Anyway, there is this one day that I remember so clearly. It was a really beautiful summer day. The temperature was exactly right. The sky was clear blue without a cloud to be seen. And then there was me, with tear-filled eyes wondering why, why, why.
What a productive way to enjoy a summer day (again, sarcasm).
As I was driving down the road, my arm out the window, my tears being blown away by the wind, a bumblebee flew into my car.
I freaked out.
I started swatting at it. I swerved the car, somehow thinking that a flying insect was not able to keep up with the speed of my stellar driving moves.
The bee seemed to be getting angry. The more I tried to fight against it, the more it circled around my face.
I finally pulled over. I stopped my car, rolled down all of the windows and didn’t move.
The bee flew out.
Lessons of the Bumblebee
Do you know what’s weird about that bumblebee incident? Somehow this bumblebee was significant enough that its impact has stuck with me all of these years.
I remember at the time after the bee flew away and I continued my drive back home thinking that for at least 3 minutes, my mind was on nothing but this bumblebee.
For 3 minutes I got a reprieve from my sulking and my thoughts about how I would never find happiness again.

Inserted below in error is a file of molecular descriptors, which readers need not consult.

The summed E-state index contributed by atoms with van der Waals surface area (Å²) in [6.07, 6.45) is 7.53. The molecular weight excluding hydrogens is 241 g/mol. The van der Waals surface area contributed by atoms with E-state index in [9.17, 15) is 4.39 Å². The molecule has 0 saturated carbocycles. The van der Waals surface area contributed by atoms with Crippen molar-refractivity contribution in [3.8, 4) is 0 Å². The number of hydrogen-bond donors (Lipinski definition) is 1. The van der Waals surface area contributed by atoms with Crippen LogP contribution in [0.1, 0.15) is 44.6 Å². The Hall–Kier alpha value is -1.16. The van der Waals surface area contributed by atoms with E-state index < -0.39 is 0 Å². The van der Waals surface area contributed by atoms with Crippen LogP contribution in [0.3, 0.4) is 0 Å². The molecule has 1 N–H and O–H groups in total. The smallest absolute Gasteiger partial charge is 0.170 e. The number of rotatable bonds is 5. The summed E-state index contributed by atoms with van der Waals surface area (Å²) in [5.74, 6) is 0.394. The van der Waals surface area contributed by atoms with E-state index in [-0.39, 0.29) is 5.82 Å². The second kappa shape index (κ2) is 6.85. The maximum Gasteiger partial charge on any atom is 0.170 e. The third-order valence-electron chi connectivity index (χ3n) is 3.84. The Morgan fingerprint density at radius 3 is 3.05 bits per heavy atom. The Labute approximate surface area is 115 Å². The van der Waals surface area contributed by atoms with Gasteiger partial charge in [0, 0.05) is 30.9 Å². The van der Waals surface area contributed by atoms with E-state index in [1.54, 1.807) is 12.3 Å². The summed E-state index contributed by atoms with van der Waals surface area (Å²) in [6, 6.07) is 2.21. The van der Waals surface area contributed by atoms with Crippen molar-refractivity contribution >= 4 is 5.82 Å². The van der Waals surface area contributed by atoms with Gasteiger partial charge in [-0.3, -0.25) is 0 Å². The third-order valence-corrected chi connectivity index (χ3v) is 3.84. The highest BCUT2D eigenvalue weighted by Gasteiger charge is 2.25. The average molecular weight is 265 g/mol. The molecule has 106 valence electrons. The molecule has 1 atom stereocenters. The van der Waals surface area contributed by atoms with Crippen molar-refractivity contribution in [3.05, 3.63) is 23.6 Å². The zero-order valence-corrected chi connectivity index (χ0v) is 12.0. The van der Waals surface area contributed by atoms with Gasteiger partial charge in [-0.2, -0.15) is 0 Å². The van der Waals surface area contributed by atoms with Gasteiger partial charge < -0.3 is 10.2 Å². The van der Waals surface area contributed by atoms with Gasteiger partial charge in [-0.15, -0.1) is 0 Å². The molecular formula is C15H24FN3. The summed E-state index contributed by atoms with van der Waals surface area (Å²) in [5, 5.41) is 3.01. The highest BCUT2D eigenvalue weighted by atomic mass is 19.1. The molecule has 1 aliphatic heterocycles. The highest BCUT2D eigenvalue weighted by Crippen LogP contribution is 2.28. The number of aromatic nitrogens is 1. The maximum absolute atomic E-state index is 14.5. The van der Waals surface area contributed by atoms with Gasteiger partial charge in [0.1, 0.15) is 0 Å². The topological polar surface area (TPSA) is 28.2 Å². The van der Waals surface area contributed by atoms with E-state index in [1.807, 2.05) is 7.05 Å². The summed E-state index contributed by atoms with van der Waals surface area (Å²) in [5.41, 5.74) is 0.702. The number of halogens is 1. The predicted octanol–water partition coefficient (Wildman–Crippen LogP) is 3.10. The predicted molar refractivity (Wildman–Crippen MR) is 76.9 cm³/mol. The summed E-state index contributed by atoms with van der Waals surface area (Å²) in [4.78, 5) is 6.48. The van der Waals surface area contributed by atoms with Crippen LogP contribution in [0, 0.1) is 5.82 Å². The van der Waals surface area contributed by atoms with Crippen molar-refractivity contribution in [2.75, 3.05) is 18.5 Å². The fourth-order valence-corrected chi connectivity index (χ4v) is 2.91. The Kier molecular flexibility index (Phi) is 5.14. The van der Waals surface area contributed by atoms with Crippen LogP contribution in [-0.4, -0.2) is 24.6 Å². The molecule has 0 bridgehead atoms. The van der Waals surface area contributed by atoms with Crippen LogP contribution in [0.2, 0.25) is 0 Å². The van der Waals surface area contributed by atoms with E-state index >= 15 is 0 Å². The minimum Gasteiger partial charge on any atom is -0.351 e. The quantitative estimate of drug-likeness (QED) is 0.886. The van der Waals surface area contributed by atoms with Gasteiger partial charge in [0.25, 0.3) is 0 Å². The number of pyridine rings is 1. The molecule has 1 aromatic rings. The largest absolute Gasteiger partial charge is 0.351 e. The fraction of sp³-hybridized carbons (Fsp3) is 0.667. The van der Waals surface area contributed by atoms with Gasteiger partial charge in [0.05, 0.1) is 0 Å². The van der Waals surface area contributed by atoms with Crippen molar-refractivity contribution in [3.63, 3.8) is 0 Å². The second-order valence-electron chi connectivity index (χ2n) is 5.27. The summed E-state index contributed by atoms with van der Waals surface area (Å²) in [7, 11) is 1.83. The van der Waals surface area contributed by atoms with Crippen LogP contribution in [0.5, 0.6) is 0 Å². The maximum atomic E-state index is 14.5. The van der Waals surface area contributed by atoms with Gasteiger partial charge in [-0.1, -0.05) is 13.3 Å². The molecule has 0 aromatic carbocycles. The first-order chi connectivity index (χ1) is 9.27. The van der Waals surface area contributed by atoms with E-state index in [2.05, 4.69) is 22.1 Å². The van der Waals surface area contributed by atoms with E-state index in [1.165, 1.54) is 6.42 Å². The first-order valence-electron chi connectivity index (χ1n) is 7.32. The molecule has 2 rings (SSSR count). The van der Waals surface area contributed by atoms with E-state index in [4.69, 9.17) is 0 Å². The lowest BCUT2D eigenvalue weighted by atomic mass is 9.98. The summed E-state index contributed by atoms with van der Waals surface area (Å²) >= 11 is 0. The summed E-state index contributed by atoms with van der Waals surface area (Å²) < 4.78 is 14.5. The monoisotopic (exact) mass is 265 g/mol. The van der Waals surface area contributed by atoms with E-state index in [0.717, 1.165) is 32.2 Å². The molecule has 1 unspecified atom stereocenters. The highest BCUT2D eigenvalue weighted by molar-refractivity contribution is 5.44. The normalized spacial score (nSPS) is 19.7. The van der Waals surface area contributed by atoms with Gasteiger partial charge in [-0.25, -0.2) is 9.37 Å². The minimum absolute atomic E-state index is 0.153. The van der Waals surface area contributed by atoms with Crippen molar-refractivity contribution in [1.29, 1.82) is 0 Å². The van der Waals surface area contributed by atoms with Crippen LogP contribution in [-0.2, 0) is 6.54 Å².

For 3 minutes I got out of my own way and had something more pressing to worry about.
What Does a Bumblebee Have to Do with Emotions?
I can’t say that I put the bumblebee up on a pedestal at the exact moment. All I knew was that this bee gave me a sense of normalcy for 3 minutes.
But there are two broader lessons to be learned from this bumblebee.
Lesson 1: Distractions Help
When we are tangled up in a world of doubt and sadness, we tend to get stuck there. We sit in this space trying to make sense of how we got here. We keep coming back to the same things, and those things are usually centered around our self-defeating beliefs.
This is what was happening to me. I ruminated and ruminated until I eventually fell asleep, and then I would wake up and ruminate some more.
I was consumed by rumination.
But this bumblebee provided a way for me to think about something else.
In dialectical behavior therapy (DBT), they call this distress tolerance. It’s all the ways that we can live with the distress but also allow ourselves to get our minds off of it for a while.
So basically, distraction. Things like:
Talking to a friend
Distractions are good because they allow us to still live our lives in the midst of an emotional crisis. They take away our rabbit hole experience and bring us to the surface for a minute, where we see light and life.
Healthy distractions remind us that we can still live life even when we are distressed.
As with anxiety or any tough emotion, sometimes we just need to allow ourselves a minute vacation.
So if you are experiencing tough emotions, use some distress tolerance skills. For more on that and for some examples from DBT therapy, you can read this article on Distress Tolerance in Dialectical Behavior Therapy